From sheep size to book size and beyond: Do we still need to paginate articles online?


#1

I’ve been reading about the interesting relationship between the size of a sheep and the size of a book (folio, tabloid, foolscap, quarto, octavo, etc) - all inherited from parchment production in the 2nd-4th centuries AD (and standardised with the advent the printing press), but carrying into the form-factors we use when reading today, even into the digital realm of e-readers where ‘eight-pages-per-sheep’ no longer makes any sense.

This got me thinking about other book-related legacies we still use in the digital landscape, and onto the subject of web ‘pages’, particularly multi-page articles.

Is there a point to paginating our articles? We’re no longer limited by the size of a sheep or cow. Isn’t it easier and less annoying to serve up a long article on a single page, or to use infinite scrolling? Are smaller pages easier to navigate as ‘chunked’ information? Do we as designers have a hidden agenda to show more branding or top-of-page advertisements by breaking articles into portions?

And if we did keep pagination, why do we only tend to increment by 1 page, rather than exponentially (perhaps by using a Fibonacci sequence?) when it’s clear people want to get deeper into the document than just the first 10 pages?

I’m hoping that these questions will kick off some discussion and get people to share their own practices, along with how (and when) each might be effective.

Is there a point to paginating articles online? What do you guys start with when drawing up a page concept, and have you ever had any feedback during usability testing? I’d be fascinated to hear!


#2

I quite like a Fibonacci sequence :slight_smile:

Great topic!

No, I don’t paginate my articles. It doesn’t seem like a web-y thing to do and none of mine are very long either so no toilet roll situation here (infinte scrolling). I do however like to chunk the information up to improve the way it flows and I’m a huge fan of dot points.

When testing - The only time I’ve been asked for pagination was when I was gathering requirements for a print friendly version of a website. The user wanted the pagination so they could save it as a PDF and use the page numbers to bookmark and find things easily for future reference.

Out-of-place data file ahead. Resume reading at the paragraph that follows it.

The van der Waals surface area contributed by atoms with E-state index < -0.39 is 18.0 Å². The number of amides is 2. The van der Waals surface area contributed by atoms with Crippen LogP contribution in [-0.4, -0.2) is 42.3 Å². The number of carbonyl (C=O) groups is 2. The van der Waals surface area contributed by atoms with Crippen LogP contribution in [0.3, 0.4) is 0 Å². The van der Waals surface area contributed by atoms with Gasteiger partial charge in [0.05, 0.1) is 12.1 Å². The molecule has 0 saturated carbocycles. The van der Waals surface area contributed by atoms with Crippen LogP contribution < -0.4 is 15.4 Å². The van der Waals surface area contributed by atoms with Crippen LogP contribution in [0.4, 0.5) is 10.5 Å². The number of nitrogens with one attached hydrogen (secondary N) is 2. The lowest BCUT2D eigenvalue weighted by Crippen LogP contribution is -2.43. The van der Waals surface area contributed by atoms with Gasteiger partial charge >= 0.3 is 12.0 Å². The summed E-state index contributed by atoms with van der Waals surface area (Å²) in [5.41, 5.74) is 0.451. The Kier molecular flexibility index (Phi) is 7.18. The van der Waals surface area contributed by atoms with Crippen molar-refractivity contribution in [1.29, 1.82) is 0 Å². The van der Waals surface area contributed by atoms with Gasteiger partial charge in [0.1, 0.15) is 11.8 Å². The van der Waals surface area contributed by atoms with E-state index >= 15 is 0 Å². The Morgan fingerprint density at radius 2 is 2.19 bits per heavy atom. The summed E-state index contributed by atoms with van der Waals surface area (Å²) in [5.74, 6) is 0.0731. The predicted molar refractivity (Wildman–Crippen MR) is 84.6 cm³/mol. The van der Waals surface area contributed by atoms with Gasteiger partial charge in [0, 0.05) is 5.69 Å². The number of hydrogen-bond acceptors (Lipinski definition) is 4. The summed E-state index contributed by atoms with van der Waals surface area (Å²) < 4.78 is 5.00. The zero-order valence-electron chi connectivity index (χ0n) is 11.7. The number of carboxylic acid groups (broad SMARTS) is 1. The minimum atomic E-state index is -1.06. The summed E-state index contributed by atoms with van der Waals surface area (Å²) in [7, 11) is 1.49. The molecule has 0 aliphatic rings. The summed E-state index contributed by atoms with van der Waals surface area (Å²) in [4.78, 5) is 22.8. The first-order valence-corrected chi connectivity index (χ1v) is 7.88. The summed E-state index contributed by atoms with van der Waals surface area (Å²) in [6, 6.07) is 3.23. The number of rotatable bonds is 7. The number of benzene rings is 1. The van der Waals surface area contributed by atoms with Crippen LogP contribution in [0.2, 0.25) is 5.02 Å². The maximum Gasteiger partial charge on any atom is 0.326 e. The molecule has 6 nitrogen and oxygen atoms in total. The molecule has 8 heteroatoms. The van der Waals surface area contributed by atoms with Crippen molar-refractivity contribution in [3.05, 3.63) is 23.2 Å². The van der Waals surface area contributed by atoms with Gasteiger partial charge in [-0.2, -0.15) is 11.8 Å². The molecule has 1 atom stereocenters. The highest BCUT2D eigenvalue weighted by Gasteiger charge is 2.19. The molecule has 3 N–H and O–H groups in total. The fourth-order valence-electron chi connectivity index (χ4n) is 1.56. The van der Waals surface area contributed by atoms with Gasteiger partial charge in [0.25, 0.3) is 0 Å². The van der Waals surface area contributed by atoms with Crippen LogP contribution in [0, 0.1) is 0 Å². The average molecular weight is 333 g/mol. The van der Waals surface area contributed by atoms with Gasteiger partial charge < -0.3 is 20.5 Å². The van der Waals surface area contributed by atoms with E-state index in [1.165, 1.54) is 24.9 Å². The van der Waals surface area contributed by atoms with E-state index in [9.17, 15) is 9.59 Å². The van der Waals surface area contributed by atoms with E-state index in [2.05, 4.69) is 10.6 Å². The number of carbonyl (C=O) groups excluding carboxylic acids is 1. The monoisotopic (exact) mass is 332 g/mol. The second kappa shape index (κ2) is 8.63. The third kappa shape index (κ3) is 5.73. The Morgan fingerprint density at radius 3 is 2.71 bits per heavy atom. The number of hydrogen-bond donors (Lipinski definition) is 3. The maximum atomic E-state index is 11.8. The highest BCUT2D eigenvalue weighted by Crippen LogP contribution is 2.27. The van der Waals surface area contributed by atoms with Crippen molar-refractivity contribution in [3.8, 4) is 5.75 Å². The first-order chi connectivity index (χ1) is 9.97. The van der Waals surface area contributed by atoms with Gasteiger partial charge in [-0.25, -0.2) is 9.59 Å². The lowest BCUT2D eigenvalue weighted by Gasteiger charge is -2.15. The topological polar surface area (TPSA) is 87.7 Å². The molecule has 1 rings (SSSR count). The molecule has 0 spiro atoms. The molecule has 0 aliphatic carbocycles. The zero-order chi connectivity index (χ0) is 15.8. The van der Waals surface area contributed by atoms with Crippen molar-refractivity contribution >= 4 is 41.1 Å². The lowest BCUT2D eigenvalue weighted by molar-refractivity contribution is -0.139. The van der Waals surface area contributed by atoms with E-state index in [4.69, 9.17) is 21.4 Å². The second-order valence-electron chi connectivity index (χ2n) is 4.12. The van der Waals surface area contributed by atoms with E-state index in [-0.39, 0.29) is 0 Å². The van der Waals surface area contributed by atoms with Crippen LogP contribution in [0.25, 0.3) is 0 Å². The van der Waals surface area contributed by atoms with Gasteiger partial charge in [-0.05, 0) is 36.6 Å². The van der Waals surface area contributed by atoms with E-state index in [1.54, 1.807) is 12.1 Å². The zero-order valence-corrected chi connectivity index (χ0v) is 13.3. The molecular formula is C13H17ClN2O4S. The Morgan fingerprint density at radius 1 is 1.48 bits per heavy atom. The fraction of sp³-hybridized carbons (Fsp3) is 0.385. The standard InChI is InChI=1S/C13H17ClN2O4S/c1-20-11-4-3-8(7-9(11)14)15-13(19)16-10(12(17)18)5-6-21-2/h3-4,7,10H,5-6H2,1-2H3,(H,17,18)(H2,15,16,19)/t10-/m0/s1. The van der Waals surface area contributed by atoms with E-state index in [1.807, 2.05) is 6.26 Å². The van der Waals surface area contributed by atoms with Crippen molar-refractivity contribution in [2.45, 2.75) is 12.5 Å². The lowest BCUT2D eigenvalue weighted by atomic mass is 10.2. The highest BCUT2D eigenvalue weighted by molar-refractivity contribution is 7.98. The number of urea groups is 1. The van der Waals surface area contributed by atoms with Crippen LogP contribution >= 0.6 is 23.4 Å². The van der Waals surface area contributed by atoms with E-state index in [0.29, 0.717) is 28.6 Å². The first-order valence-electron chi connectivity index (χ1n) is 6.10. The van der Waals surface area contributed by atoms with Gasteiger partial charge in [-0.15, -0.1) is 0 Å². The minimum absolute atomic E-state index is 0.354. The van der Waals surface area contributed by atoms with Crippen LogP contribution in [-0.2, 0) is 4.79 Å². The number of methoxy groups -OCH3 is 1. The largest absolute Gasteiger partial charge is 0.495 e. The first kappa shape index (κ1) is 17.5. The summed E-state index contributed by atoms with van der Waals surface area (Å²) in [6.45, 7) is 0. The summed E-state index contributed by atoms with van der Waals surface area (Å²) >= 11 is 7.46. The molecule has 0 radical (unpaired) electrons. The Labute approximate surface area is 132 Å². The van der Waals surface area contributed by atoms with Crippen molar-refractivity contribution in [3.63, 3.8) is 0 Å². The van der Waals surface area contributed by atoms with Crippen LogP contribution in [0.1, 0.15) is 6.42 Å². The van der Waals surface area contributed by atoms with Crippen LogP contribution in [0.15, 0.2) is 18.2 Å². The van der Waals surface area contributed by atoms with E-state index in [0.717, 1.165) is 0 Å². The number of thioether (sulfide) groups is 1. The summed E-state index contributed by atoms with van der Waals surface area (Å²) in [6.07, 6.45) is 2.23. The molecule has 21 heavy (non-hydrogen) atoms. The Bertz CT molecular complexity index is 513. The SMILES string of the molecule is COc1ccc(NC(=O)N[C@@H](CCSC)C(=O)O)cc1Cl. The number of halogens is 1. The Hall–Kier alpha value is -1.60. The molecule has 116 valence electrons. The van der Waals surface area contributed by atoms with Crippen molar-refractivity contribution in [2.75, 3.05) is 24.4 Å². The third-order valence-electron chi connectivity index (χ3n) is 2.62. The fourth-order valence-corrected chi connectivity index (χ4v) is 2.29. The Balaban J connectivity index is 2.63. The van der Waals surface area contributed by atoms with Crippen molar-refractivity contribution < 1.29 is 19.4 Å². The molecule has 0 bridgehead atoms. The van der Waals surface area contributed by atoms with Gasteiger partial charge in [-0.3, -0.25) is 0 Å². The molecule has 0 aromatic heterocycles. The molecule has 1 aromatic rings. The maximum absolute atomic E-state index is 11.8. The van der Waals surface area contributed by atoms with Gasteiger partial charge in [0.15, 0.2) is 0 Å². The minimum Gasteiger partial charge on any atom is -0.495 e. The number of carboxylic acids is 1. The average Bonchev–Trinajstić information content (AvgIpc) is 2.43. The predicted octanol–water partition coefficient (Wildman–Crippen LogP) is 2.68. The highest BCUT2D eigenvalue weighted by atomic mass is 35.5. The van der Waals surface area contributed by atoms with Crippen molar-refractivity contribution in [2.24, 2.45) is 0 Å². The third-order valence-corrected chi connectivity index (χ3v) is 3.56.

#3

Aha - thanks so much, ASHM. =) Webpages can make it back to A4, even in PDF! So, basically, your pagination linked to anchors in the PDF, allowing a flexible form of navigation? Obviously hard/unimportant to enforce page length in a flowing document (A4 is 842 pixels, minus margins, at 72dpi).

I like the idea of chunking. At the UX Australia conference this year Michelle Berryman talked about the Cadence of Great Experiences, and although she didn’t mention it explicitly, the cadence of regular-sized bites or related groupings helps us feel the duration and coverage of our browsing whilst we’re foraging for information.

And yep, the cheeky geek part of me wants to give Fibonacci pagination of article listings a go next time even if just to see how it does in testing. =)


#4

Yes - that’s correct they were using the pagination to navigate very large pieces of information :slight_smile: Most of the time they were looking for a single paragraph of an enormous policy type document and would often come back to it again at a later time.

I missed Michelle’s presentation! I was probably next door, but I will watch her slides and check out the sketchnotes for it.

Chunking takes me back to my information design days where I was given an awful wall of text and required to synthesize it into something useful :slight_smile:


#5

Great way to start a post!